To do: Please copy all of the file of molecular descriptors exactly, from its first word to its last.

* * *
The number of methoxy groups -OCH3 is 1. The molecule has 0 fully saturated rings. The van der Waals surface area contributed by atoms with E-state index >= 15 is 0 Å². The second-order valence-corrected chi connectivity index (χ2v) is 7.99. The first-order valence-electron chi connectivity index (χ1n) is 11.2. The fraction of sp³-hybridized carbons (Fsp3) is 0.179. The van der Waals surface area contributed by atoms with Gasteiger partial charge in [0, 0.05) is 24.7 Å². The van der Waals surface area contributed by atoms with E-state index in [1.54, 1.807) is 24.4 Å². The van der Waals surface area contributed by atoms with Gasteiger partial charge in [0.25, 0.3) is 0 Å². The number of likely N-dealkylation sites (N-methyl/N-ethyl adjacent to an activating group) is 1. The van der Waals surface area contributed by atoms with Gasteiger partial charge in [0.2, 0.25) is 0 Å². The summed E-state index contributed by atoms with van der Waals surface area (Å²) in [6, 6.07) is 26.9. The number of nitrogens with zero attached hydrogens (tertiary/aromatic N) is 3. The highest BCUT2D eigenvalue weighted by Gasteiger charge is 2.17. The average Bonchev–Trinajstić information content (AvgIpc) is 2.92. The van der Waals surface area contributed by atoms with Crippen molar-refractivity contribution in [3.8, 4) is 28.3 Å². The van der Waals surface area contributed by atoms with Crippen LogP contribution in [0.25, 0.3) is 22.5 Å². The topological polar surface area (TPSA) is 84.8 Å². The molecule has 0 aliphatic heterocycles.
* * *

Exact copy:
The number of methoxy groups -OCH3 is 1. The molecule has 0 fully saturated rings. The van der Waals surface area contributed by atoms with E-state index >= 15 is 0 Å². The second-order valence-corrected chi connectivity index (χ2v) is 7.99. The first-order valence-electron chi connectivity index (χ1n) is 11.2. The fraction of sp³-hybridized carbons (Fsp3) is 0.179. The van der Waals surface area contributed by atoms with Gasteiger partial charge in [0, 0.05) is 24.7 Å². The van der Waals surface area contributed by atoms with E-state index in [1.54, 1.807) is 24.4 Å². The van der Waals surface area contributed by atoms with Gasteiger partial charge in [0.25, 0.3) is 0 Å². The number of likely N-dealkylation sites (N-methyl/N-ethyl adjacent to an activating group) is 1. The van der Waals surface area contributed by atoms with Gasteiger partial charge in [0.2, 0.25) is 0 Å². The summed E-state index contributed by atoms with van der Waals surface area (Å²) in [6, 6.07) is 26.9. The number of nitrogens with zero attached hydrogens (tertiary/aromatic N) is 3. The highest BCUT2D eigenvalue weighted by Gasteiger charge is 2.17. The average Bonchev–Trinajstić information content (AvgIpc) is 2.92. The van der Waals surface area contributed by atoms with Crippen molar-refractivity contribution in [3.8, 4) is 28.3 Å². The van der Waals surface area contributed by atoms with Crippen LogP contribution in [0.25, 0.3) is 22.5 Å². The topological polar surface area (TPSA) is 84.8 Å². The molecule has 0 aliphatic heterocycles.